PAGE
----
Under the state's foreclosure rescue law, a business can't charge a fee for its services until after completing the job, as long as the deal doesn't include the sale or transfer of residential property. The two lawsuits filed Monday in Virginia Beach Circuit Court claim Nationwide Loan Modification Bureau LLC and Real Estate Resolutions LLC charged fees of as much as $1,200 and $995 respectively before starting work. The suits seek refunds for consumers in cases for which services were not completely performed, and also seeks civil penalties of as much as $2,500 for each alleged violation.
"During these difficult times, the last thing people need is to be kicked when they are down," Cuccinelli said in a statement. Real Estate Resolutions could not be reached immediately for comment and an automated operator said the number for Nationwide Loan Modification Bureau was not in service.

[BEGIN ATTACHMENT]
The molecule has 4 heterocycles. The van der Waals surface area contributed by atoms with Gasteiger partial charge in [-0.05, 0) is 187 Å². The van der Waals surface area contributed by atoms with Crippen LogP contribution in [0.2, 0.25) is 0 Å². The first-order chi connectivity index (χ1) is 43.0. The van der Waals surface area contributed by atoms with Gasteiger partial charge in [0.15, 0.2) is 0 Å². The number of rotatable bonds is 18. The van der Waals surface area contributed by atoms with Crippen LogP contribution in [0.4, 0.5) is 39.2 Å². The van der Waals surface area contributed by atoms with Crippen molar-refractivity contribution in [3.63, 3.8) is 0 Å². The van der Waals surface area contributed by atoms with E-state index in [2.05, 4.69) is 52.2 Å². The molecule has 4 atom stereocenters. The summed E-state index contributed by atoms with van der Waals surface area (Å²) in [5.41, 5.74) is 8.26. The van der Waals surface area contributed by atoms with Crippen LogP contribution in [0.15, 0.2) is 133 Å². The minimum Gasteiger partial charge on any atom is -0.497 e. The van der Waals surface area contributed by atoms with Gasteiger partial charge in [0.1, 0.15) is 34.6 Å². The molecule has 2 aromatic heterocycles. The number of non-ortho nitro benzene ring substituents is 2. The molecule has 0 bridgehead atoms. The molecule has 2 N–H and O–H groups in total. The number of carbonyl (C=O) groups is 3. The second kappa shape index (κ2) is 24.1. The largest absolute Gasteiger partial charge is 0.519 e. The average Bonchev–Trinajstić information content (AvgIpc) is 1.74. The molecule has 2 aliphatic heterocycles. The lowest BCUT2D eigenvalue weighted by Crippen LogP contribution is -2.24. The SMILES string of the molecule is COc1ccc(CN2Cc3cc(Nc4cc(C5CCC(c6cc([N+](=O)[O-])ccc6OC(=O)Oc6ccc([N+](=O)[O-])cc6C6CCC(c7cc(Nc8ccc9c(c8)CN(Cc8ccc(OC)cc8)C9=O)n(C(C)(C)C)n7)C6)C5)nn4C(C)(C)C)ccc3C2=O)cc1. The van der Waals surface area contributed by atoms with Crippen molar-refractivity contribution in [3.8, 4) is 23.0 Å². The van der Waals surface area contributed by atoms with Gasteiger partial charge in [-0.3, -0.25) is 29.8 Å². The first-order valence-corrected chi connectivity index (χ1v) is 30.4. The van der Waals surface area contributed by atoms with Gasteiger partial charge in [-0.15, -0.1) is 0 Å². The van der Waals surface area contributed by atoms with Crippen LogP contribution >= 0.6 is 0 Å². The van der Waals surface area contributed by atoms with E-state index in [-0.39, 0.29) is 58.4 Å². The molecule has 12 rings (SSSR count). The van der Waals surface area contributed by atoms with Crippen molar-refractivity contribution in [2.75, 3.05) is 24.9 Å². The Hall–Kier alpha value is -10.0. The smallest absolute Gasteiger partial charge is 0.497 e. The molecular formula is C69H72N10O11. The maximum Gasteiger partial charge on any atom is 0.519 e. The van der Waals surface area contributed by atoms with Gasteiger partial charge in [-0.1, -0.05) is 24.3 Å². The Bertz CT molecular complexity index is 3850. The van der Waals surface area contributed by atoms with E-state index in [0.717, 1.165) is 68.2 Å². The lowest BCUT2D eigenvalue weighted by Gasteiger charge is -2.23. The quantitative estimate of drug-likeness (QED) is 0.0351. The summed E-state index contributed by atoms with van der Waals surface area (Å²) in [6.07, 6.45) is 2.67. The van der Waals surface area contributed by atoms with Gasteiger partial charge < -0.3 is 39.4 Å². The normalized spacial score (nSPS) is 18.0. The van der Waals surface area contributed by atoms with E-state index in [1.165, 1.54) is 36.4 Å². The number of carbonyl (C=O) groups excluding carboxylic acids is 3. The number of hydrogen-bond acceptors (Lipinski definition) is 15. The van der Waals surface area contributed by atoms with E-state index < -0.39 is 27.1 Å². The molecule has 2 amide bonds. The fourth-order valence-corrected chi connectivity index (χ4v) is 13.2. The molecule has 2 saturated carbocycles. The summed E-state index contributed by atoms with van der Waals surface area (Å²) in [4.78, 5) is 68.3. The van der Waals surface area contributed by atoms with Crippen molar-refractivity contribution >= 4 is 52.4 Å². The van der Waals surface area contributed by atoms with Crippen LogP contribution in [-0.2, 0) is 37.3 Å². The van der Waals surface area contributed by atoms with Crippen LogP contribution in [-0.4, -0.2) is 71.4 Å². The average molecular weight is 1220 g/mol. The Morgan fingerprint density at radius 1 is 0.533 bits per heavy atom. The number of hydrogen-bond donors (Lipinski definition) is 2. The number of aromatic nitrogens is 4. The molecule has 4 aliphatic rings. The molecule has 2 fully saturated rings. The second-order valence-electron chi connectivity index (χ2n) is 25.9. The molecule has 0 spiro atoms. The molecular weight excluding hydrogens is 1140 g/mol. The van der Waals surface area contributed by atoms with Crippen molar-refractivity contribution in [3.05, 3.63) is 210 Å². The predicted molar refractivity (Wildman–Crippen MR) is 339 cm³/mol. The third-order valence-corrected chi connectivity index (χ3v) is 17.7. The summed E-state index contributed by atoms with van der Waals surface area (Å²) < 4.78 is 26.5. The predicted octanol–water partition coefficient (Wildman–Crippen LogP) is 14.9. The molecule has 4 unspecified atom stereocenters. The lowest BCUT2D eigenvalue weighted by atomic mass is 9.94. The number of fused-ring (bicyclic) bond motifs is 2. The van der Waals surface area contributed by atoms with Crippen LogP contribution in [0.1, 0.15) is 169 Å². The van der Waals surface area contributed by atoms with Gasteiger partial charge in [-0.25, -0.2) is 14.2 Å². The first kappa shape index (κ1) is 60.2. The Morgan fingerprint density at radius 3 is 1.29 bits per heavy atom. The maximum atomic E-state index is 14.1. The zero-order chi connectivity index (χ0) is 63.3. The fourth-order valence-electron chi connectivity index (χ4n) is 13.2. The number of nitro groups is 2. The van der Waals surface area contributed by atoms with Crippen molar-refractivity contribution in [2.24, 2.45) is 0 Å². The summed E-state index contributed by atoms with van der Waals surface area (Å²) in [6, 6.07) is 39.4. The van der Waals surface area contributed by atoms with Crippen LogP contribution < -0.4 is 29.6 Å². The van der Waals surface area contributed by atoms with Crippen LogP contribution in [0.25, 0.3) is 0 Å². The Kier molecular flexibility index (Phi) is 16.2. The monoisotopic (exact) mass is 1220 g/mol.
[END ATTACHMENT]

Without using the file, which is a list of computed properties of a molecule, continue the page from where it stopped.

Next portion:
Paying up-front fees is a "red flag" to avoid when looking for foreclosure prevention help, says the U.S. Federal Trade Commission. The agency recommends contacting your lender first to try to negotiate a new repayment schedule. But if that fails, the FTC says to stay away from businesses that:
- guarantee to stop the foreclosure regardless of the circumstances
- collect fees before providing services
- tell consumers not to contact lenders, lawyers or credit and housing counselors
- accept payment only by cashier's check or wire transfer
- instruct consumers to make mortgage payments to them, rather than the lenders
- tells customers to transfer the property deeds to them or offers to buy houses for cash at a price not set by the housing market
- offer to fill out the paperwork or put pressure on consumers to sign paperwork they haven't fully read or understand